And certainly, there are days when it just won’t work to let your kids help in the kitchen.  There’s nothing wrong with that.

But if you can set aside a time or two a week to let them get involved, it will allow them to build self-efficacy and self-confidence, two things they’re going to need their whole lives (and certainly not just in the kitchen).

Preparing yourself mentally to let your kids help in the kitchen

It’s important to be in the right mindset before you let your kids “help” you cook. That way, you can actually enjoy the time you’re spending with them, instead of just stressing about how things aren’t going the way you think they should.

Let’s go through several common concerns related to kids and cooking, one-by-one, and address how to handle them. Remember, it’s not only planning ahead physically, how you choose to think about the situation makes a huge difference too!

They’re gonna make a huge mess

Yep, when kids help in the kitchen, they probably will make a mess. Heck, when I work alone in the kitchen, I make a huge mess.

But ask yourself, “If they do make a mess, what’s the worst thing that can happen?”  Most likely, it’ll be a little extra work for clean-up.

toddler helping to make salad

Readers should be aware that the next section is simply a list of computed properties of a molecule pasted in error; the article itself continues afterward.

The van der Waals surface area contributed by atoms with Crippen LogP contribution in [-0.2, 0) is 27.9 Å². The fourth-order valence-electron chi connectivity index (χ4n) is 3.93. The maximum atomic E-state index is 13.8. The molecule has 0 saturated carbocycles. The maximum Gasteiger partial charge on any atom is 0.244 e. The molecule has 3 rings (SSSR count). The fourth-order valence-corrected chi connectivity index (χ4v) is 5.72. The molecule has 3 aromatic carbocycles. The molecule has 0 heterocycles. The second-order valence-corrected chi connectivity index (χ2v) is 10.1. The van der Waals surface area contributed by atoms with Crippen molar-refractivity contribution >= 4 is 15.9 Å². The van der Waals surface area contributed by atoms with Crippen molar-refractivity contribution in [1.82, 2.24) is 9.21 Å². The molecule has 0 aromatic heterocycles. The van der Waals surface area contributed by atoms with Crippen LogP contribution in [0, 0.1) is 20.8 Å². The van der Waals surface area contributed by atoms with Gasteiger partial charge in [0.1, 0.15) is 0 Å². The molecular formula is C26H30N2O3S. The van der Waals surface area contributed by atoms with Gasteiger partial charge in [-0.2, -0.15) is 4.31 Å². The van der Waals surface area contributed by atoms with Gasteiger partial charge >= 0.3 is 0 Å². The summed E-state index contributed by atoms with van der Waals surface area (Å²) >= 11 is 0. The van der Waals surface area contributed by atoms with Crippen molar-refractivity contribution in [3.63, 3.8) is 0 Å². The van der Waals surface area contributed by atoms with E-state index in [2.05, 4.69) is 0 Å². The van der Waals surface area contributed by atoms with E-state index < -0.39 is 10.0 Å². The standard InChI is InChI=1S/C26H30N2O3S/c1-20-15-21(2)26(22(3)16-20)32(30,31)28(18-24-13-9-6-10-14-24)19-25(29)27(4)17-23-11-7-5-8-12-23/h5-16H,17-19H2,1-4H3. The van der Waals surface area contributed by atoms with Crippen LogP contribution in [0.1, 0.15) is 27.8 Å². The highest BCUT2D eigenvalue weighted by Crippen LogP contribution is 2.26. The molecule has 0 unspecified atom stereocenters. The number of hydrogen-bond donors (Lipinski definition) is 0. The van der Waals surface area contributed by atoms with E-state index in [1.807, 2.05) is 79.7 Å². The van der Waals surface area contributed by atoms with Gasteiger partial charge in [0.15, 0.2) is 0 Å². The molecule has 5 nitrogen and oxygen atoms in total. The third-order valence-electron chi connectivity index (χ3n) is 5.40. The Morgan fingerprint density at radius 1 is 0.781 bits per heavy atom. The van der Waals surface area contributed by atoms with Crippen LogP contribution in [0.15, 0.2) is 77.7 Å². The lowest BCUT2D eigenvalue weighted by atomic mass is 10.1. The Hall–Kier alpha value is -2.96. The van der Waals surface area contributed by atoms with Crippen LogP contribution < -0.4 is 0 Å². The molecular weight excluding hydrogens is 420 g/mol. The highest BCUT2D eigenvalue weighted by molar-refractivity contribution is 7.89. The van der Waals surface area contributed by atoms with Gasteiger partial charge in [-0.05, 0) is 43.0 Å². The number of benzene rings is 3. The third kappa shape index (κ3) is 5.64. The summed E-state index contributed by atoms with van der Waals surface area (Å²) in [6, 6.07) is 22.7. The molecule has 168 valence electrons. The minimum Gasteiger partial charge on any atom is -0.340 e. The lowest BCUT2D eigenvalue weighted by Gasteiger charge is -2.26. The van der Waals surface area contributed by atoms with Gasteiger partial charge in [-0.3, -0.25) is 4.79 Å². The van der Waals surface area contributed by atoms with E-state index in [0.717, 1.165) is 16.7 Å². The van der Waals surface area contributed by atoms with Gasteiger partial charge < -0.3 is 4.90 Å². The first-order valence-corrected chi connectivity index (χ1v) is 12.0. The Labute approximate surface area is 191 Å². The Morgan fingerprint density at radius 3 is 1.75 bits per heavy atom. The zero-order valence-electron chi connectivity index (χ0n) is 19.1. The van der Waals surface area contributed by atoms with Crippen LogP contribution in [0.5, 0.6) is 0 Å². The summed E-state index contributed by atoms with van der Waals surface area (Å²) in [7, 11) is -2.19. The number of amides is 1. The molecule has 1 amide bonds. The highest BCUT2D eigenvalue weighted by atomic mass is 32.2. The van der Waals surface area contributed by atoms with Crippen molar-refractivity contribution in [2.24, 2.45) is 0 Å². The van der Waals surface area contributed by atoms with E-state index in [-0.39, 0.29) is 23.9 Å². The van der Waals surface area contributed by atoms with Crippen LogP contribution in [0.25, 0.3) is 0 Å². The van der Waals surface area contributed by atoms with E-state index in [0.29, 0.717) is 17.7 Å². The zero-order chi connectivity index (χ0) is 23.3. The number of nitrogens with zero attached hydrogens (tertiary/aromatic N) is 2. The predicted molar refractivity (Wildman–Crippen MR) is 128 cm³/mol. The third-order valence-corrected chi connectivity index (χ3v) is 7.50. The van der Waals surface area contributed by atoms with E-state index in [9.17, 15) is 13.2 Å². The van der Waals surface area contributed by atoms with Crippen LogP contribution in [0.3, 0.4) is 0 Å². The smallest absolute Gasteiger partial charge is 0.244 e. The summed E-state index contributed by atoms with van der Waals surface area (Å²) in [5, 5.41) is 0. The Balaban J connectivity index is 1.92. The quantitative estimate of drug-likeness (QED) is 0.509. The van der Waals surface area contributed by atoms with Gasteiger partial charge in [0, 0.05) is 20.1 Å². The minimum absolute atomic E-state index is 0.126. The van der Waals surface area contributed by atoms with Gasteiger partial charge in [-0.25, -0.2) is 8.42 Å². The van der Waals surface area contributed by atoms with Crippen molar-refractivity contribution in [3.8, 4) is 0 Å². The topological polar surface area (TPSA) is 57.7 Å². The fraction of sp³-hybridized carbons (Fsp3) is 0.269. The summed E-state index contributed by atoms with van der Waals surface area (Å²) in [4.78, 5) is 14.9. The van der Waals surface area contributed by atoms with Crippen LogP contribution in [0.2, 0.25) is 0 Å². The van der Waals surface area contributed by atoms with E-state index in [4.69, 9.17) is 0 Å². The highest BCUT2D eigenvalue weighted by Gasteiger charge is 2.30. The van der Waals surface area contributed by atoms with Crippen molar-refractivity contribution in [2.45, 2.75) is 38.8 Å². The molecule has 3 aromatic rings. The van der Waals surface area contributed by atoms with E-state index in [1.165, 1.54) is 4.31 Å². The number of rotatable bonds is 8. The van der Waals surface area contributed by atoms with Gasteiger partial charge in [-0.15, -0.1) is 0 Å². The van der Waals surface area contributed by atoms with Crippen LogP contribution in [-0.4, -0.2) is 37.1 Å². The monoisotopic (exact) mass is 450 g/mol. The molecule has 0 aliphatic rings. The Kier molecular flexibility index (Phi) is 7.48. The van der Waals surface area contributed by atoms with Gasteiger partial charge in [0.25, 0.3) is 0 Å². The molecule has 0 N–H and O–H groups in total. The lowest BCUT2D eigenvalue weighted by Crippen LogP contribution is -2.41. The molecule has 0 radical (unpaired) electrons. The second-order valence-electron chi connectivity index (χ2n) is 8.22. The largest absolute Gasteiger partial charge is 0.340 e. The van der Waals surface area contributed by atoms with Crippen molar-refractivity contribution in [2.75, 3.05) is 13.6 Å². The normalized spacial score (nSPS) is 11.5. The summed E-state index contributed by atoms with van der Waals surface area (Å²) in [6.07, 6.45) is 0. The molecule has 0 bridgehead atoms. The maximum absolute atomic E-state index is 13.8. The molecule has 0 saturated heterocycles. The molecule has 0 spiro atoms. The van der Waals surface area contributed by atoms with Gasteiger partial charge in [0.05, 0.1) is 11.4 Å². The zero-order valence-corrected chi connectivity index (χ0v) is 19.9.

Is that something you can handle?  Yes, yes it is.

And we have a handful of little mantras in our house that I try to instill in my children so they remember them forever.  One of them is, “We clean up our own messes.”

RELATED: The only three family rules you need

So when they spill something, when they accidentally pee in the floor, whatever, I take a moment to remind myself that it’s not an emergency (my own little mantra for my personal use), then cheerfully say, “Well, go get a towel; we clean up our own messes!”

In some ways, allowing kids to make messes is actually great for their development! When children are allowed to make a mess and clean it up, they learn to correct their own mistakes, and they learn that a mess isn’t the end of the world. They’re totally fixable.

Cooking with kids takes way longer than doing it yourself

You’re probably right.  Ask yourself, “Do I have extra time right now?  What else would I do with that time if I didn’t use it for meal prep supervision?”  If the answer is yes, you do have the time, then maybe it’s good to take the time for your kids to cook.

And if the answer is no, that’s okay!  Save family involvement with meal prep for another day.

But remember, one day your kids will be big enough to actually be helpful in the kitchen.  The sooner you can start fostering that interest in them, the sooner they’ll actually be saving you work instead of adding to it.

My kids will just squabble with each other while they’re supposed to be helping me cook

This may not apply to you if you only have one child, but for the rest of us, it is once again likely true.

Just this morning, I invited my own kids to help me make breakfast, and they almost immediately started whining about who got to stand on the stool, who got to stir first, etc.  I finally barked, “If ya’ll don’t stop arguing about who goes first, ain’t neither of you going to help me!”

Ahem.  My Southern comes out a bit more when I’m irritated.  They did stop arguing, but yeah, I’m sure there’s a better way to handle it.